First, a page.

The first case was a mucinous carcinoma, a subtype of adenocarcinoma not previously recognized in the thymus. It comprised islands and strips of mucin-rich tumor cells floating in large pools of extracellular mucin. There was transition of carcinomatous epithelium to the attenuated epithelium of a thymic cyst. Immunostaining for high molecular weight cytokeratin furthermore highlighted in one area negatively stained tumor islands wrapped by positively stained residual thymic medullary epithelium, suggesting in situ origin of the carcinoma from the thymic epithelium.

The second case was a papillary carcinoma with high nuclear grade and many psammoma bodies. It showed strong immunoreactivity for CD5 and did not stain for CA-125 as well as thyroid, pulmonary, and mesothelial markers. The findings in this study therefore broaden the morphologic spectrum of thymic adenocarcinomas to include a mucinous subtype.

Review of the literature indicates that thymic adenocarcinomas usually arise from thymic cyst or type A thymoma, and the clinical outcome is variable.

Thymic Tumor With Adenoid Cystic Carcinomalike Features: A Clinicopathologic Study of 4 Cases.

*Department of Pathology, IRCCS Istituto Clinico Humanitas of Rozzano, University of Milan School of Medicine †Centro Diagnostico Italiano, Milan, Italy ‡Department of Pathology, University Hospital, Zurich, Switzerland §Department of Pathology, University of Wurzburg, Wurzburg, Germany.


Am J Surg Pathol. 2007 Aug;31(8):1161-1167. Abstract quote

Thymic carcinomas are rare malignant neoplasms which comprise several histologic subtypes. Adenoid cystic carcinoma (ACC) is included among these subtypes even if it has never been formally reported.

We evaluated the clinical, radiologic, morphologic, immunohistochemical, and genetic features of 4 cases of thymic neoplasms with ACC-like features retrieved from the authors' consult files. Most cases affected adult/elderly males (mean 68.5 y; range: 63 to 77 y; M:F ratio=3:1), and were asymptomatic. The clinical history (no evidence of ACC in other sites), radiologic findings (a mass in the thymic region), and morphologic features (residual thymic tissue at the periphery of the neoplasm) strongly supported their primary thymic nature.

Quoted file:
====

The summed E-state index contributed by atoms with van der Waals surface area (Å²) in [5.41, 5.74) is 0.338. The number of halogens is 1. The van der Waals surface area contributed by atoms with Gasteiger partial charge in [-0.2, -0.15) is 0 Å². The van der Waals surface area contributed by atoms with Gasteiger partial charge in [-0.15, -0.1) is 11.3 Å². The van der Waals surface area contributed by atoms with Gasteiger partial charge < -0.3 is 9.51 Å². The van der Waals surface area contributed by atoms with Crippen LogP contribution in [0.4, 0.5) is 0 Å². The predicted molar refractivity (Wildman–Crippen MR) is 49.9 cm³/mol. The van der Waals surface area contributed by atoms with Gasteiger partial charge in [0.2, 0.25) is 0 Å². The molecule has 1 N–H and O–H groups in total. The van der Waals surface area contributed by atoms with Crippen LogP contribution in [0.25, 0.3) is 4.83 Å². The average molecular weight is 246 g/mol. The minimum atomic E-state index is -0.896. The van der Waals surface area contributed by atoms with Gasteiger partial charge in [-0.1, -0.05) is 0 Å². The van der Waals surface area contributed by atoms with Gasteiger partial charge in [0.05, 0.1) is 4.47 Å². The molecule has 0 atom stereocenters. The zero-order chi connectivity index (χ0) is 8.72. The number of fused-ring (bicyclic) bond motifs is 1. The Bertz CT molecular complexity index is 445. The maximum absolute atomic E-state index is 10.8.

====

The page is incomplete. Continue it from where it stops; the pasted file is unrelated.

Grossly, most of the tumors presented as multicystic lesions. On microscopic examination there were true glandular spaces filled with periodic acid-Schiff+material, and pseudocysts containing stromal mucin, collagen IV, and laminin. Features favoring malignancy were overtly infiltrative margins (2/4), mitotic figures (2/4), cytologic atypia (1/4), vascular invasion (1/4), absence of organoid thymuslike pattern (4/4), and absence of immature (TdT+) T lymphocytes (3/3). Necrosis and nerve invasion were not observed. The tumor cells showed the following immunophenotype: p63+(3/3), CK34betaE12+(3/3), CD5+ in scattered cells (1/3), CD117- (3/3), chromogranin-(2/2), synaptophysin-(2/2), and CD56- (2/2). MIB-1 ranged from 1% to 10%. Comparative genomic hybridization revealed an isolated gain of chromosome 8 in 1/3 cases. One patient is alive and well after 20 months, 1 died of another cause 5 years later, and 2 were lost at follow-up. Exceptionally, primary thymic tumors may exhibit histologic features resembling those of ACC of salivary glands. They may be well circumscribed and cytologically bland or invasive and cytologically atypical. In either case they lack an organoid thymuslike pattern and immature T lymphocytes.

We have interpreted them as a microscopic subtype of well-differentiated thymic carcinoma of low-grade malignancy, an impression supported by the admittedly limited follow-up information.

Hepatoid Thymic Carcinoma: Report of a Case

Franke, A*; Ströbel, P†; Fackeldey, V*; Schäfer, R‡; Göller, T‡; Becker, H. P§; Schöneich, R‡; Müller-Hermelink, H. K†; Marx, A†

From the Departments of *Visceral and Thoracic Surgery, ‡Pathology, and §Radiology, Central Army Hospital, Koblenz, Germany, and †Institute of Pathology, University of Würzburg, Würzburg, Germany.

The American Journal of Surgical Pathology : Volume 28(2) February 2004 pp 250-256 Abstract quote

We describe the clinicopathologic findings in a so far unrecognized thymic tumor. The tumor occurred in a 70-year-old woman with respiratory distress but neither myasthenia gravis nor other symptoms. Metastases or another primary tumor were absent. The well-circumscribed neoplasm was located in the thymic region, measured 18 × 12 × 8 cm, and showed a homogeneous, tan-colored, soft cut surface. By histology, the tumor lacked a true capsule and a lobular growth pattern, was almost devoid of stroma, and infiltrated among remnant thymus lobules. The polygonal tumor cells formed solid sheets, trabeculae, or occurred as single cells that resembled hepatocytes. Proliferative activity was low. Portal structures, sinuses, and bile were absent as were areas of conventional thymoma, adenocarcinoma, or germ cell tumor.